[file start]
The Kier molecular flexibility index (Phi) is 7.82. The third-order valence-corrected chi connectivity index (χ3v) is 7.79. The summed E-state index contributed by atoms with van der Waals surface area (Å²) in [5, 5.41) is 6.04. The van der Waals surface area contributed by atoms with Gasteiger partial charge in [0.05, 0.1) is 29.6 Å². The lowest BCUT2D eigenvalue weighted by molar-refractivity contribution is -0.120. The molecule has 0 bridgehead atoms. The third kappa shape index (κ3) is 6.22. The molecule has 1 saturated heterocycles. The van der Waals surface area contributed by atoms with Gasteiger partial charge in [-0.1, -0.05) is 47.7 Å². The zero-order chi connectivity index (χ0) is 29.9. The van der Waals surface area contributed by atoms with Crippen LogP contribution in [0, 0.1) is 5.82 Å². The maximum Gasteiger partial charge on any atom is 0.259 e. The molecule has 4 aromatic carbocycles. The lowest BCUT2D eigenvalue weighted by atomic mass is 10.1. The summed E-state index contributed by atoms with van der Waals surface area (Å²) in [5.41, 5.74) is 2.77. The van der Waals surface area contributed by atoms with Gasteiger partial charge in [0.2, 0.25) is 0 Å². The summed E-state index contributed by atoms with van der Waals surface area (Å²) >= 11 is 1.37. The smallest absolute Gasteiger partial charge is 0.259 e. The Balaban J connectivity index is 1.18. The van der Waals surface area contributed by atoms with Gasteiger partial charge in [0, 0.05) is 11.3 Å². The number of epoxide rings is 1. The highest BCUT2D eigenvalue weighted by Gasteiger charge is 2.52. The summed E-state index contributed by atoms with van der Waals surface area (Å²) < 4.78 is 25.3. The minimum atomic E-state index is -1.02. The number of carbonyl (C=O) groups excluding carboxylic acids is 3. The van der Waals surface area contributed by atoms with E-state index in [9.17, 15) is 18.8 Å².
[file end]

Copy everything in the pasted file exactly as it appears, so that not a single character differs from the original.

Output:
The Kier molecular flexibility index (Phi) is 7.82. The third-order valence-corrected chi connectivity index (χ3v) is 7.79. The summed E-state index contributed by atoms with van der Waals surface area (Å²) in [5, 5.41) is 6.04. The van der Waals surface area contributed by atoms with Gasteiger partial charge in [0.05, 0.1) is 29.6 Å². The lowest BCUT2D eigenvalue weighted by molar-refractivity contribution is -0.120. The molecule has 0 bridgehead atoms. The third kappa shape index (κ3) is 6.22. The molecule has 1 saturated heterocycles. The van der Waals surface area contributed by atoms with Gasteiger partial charge in [-0.1, -0.05) is 47.7 Å². The zero-order chi connectivity index (χ0) is 29.9. The van der Waals surface area contributed by atoms with Crippen LogP contribution in [0, 0.1) is 5.82 Å². The maximum Gasteiger partial charge on any atom is 0.259 e. The molecule has 4 aromatic carbocycles. The lowest BCUT2D eigenvalue weighted by atomic mass is 10.1. The summed E-state index contributed by atoms with van der Waals surface area (Å²) in [5.41, 5.74) is 2.77. The van der Waals surface area contributed by atoms with Gasteiger partial charge in [0.2, 0.25) is 0 Å². The summed E-state index contributed by atoms with van der Waals surface area (Å²) >= 11 is 1.37. The smallest absolute Gasteiger partial charge is 0.259 e. The Balaban J connectivity index is 1.18. The van der Waals surface area contributed by atoms with Gasteiger partial charge in [0, 0.05) is 11.3 Å². The number of epoxide rings is 1. The highest BCUT2D eigenvalue weighted by Gasteiger charge is 2.52. The summed E-state index contributed by atoms with van der Waals surface area (Å²) < 4.78 is 25.3. The minimum atomic E-state index is -1.02. The number of carbonyl (C=O) groups excluding carboxylic acids is 3. The van der Waals surface area contributed by atoms with E-state index in [9.17, 15) is 18.8 Å².